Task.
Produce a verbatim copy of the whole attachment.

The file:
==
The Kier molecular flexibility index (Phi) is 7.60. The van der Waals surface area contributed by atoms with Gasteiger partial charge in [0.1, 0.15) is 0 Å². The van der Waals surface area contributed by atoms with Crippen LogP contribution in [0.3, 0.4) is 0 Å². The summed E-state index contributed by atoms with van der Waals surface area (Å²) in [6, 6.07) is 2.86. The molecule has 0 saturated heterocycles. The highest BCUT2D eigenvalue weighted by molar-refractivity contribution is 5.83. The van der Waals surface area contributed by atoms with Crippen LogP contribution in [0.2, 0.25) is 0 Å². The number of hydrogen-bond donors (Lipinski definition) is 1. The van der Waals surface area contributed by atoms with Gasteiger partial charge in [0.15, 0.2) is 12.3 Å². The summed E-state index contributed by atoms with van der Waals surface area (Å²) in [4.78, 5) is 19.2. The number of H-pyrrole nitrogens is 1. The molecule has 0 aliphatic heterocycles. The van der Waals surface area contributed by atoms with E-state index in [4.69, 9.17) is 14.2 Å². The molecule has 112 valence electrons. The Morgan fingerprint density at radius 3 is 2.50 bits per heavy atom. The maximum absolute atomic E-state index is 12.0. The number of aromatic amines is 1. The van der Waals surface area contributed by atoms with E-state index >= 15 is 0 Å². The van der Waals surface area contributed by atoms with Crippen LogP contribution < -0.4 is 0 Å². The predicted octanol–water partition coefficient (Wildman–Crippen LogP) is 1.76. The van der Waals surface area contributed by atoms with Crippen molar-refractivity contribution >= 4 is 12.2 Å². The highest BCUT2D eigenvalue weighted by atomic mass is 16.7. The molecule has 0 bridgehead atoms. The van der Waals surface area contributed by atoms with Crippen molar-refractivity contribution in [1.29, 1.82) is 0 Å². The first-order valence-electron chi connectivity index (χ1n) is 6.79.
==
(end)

The Kier molecular flexibility index (Phi) is 7.60. The van der Waals surface area contributed by atoms with Gasteiger partial charge in [0.1, 0.15) is 0 Å². The van der Waals surface area contributed by atoms with Crippen LogP contribution in [0.3, 0.4) is 0 Å². The summed E-state index contributed by atoms with van der Waals surface area (Å²) in [6, 6.07) is 2.86. The molecule has 0 saturated heterocycles. The highest BCUT2D eigenvalue weighted by molar-refractivity contribution is 5.83. The van der Waals surface area contributed by atoms with Crippen LogP contribution in [0.2, 0.25) is 0 Å². The number of hydrogen-bond donors (Lipinski definition) is 1. The van der Waals surface area contributed by atoms with Gasteiger partial charge in [0.15, 0.2) is 12.3 Å². The summed E-state index contributed by atoms with van der Waals surface area (Å²) in [4.78, 5) is 19.2. The number of H-pyrrole nitrogens is 1. The molecule has 0 aliphatic heterocycles. The van der Waals surface area contributed by atoms with E-state index in [4.69, 9.17) is 14.2 Å². The molecule has 112 valence electrons. The Morgan fingerprint density at radius 3 is 2.50 bits per heavy atom. The maximum absolute atomic E-state index is 12.0. The number of aromatic amines is 1. The van der Waals surface area contributed by atoms with E-state index >= 15 is 0 Å². The van der Waals surface area contributed by atoms with Crippen LogP contribution < -0.4 is 0 Å². The predicted octanol–water partition coefficient (Wildman–Crippen LogP) is 1.76. The van der Waals surface area contributed by atoms with Crippen molar-refractivity contribution >= 4 is 12.2 Å². The highest BCUT2D eigenvalue weighted by atomic mass is 16.7. The molecule has 0 bridgehead atoms. The van der Waals surface area contributed by atoms with Crippen molar-refractivity contribution in [1.29, 1.82) is 0 Å². The first-order valence-electron chi connectivity index (χ1n) is 6.79.